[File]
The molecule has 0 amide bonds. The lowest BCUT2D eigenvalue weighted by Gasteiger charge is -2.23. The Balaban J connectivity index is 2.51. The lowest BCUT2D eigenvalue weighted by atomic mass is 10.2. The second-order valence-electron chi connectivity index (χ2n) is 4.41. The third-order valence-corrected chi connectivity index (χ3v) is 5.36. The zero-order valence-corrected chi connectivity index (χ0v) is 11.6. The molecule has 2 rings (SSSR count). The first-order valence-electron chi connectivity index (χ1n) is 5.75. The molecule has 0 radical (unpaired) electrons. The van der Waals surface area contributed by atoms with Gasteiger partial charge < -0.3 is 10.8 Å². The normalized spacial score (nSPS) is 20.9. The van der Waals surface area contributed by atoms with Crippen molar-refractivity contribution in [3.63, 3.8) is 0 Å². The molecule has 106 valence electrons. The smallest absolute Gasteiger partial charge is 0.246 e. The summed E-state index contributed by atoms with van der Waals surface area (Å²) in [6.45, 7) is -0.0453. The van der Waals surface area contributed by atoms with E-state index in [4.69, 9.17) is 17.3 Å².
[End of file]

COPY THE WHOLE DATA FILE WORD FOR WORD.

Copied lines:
The molecule has 0 amide bonds. The lowest BCUT2D eigenvalue weighted by Gasteiger charge is -2.23. The Balaban J connectivity index is 2.51. The lowest BCUT2D eigenvalue weighted by atomic mass is 10.2. The second-order valence-electron chi connectivity index (χ2n) is 4.41. The third-order valence-corrected chi connectivity index (χ3v) is 5.36. The zero-order valence-corrected chi connectivity index (χ0v) is 11.6. The molecule has 2 rings (SSSR count). The first-order valence-electron chi connectivity index (χ1n) is 5.75. The molecule has 0 radical (unpaired) electrons. The van der Waals surface area contributed by atoms with Gasteiger partial charge < -0.3 is 10.8 Å². The normalized spacial score (nSPS) is 20.9. The van der Waals surface area contributed by atoms with Crippen molar-refractivity contribution in [3.63, 3.8) is 0 Å². The molecule has 106 valence electrons. The smallest absolute Gasteiger partial charge is 0.246 e. The summed E-state index contributed by atoms with van der Waals surface area (Å²) in [6.45, 7) is -0.0453. The van der Waals surface area contributed by atoms with E-state index in [4.69, 9.17) is 17.3 Å².